Countess of Dufferin Train"The Countess of Dufferin was the Concord of its day"
1870s Countess of Dufferin - 1st locomotive on Canadian Prairies Countess of Dufferin replica
Before 1877, anyone from Manitoba wanting to travel to Eastern Canada could expect an arduous journey. The construction of a railway meant a trip that used to take weeks could now be completed in days.
The first locomotive in Western Canada was the Countess of Dufferin, named in honour of the wife of the Governor General of Canada, Hariot Georgina Rowan-Hamilton. Manitoba had no train tracks when the engine arrived so it came on a barge pushed by the steamship Selkirk. When it arrived there were many celebrations as residents in the Red River settlement realized their community would never again be so isolated.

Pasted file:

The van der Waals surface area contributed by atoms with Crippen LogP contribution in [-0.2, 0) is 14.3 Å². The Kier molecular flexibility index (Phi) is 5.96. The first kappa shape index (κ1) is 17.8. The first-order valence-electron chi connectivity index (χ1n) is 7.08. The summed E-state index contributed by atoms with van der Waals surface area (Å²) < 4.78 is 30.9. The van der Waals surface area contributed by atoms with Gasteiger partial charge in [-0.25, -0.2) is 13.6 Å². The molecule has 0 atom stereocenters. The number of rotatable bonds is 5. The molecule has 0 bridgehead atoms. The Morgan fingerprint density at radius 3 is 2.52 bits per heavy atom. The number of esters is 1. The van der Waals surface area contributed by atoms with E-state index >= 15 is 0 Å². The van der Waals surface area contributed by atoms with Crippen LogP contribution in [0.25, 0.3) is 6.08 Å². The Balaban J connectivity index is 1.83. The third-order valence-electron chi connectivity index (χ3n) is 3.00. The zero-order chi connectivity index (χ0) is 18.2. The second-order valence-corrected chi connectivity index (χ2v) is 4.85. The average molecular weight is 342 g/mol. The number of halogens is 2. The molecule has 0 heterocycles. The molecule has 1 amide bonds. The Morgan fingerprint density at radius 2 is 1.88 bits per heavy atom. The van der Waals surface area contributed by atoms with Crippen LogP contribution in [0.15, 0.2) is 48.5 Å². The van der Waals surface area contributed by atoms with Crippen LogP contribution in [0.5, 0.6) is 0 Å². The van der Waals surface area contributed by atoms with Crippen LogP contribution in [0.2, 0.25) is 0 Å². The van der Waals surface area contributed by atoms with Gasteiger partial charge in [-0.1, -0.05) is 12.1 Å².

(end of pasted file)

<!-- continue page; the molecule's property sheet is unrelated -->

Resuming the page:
The engine was used to help construct the Pembina Branch rail line. The Pembina Branch was one of the first steps to help in the completion of the transcontinental railway. The railway, which linked Winnipeg with St. Paul, Minnesota (USA).
Following the route of long existing cart paths, and the Red River, the railway was built from St. Boniface (now part of Winnipeg) to Pembina, North Dakota (USA). This connection dramatically benefitted the western economy as it was now cheaper and faster for settlers and goods to come west and for grain and other resources to be shipped out east.